Herbicides drift is bad this year. Roundup drift on wheat has shown up in almost every field I have been in. It is not a matter of “is there drift” but of “how bad is it?”
Acreage of sorghum — another non-Roundup-tolerant crop — is up in Arkansas. And, we have more non-GMO corn, and soybeans and, it seems, less Clearfield rice, making these crops targets for drift.
In the case of Roundup on corn, milo and rice, it is important to understand how very sensitive these crops are, especially in the 1-leaf to 2-leaf stage. Drift can pass over ditches and through trees and not leave much of a trace and then hammer a field of 1-leaf to 2-leaf rice.
Although it leaves more of a trace, Newpath is equally harmful to small non-Clearfield rice.
It can be very difficult to decide what to do to manage a rice field that Newpath or Roundup has drifted onto. Basically, there is nothing you can do except wait on the rice to recover. Especially on really small rice: it will either die or it won’t. If it does not die, it will take it a while to recover.
If the decision is made to keep the rice and it is Roundup drift, I suggest a flush when needed. With Newpath drift I would rather let the field dry up for a while. Depending on the rate of drift, the Newpath could be reactivated by a flush.
It can be hard to tell Newpath drift from Roundup drift, but lately this has been made much easier because almost all conventional rice has at least a plant or two that is Clearfield as a contaminant in the seed. So when Newpath drifts on the field, these contaminants are not injured, while a Roundup drift affects all the plants.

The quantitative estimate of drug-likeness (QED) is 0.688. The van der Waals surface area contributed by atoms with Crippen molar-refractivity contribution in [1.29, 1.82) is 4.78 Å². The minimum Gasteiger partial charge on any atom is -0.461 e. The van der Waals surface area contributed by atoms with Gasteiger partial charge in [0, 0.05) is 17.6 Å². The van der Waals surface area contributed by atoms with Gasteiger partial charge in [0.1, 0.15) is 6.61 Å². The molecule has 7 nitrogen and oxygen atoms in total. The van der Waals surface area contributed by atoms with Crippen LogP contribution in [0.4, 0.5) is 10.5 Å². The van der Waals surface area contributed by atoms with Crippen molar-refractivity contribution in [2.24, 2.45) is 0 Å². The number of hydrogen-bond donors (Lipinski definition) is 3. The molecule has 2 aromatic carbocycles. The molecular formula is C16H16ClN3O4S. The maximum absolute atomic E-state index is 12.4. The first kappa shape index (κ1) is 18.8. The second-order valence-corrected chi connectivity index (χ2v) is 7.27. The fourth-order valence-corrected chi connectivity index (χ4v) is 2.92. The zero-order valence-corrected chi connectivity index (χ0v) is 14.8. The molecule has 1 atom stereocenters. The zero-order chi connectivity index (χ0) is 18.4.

Eric Webster and Justin Hensley out of LSU have a great publication on the differences and effects of Roundup, Newpath and other herbicides on rice.
A lot of folks like to flush in some ammonium sulfate to speed the recovery of rice from herbicide drift. I was one of them for years. However, our research results have shown this to be ineffective, especially on younger rice that just does not have a root system extensive enough to take up nitrogen that early. On older rice we did observe a “green up” when fertilizer was applied to injured rice, but we saw no difference in yields by the end of the year.
It is hard to say whether or not early season drift of Roundup or Newpath will hurt yields. It depends on the year. I have seen everything from no effect to almost total yield loss. More often than not, the highest costs are in time, extra management, delayed flood and worry.
We have shown that a good seed insecticide treatment like CruiserMax or NipSit can help younger rice withstand a drift event and recover faster. This summer we are looking at some post-applied fertilizers and nutrients in combination with seed treatments to see if we can come up with even better recommendations. With another type of herbicide-tolerant rice on the way (Provisia) that will not tolerant Newpath, I do not see this problem going away any time soon.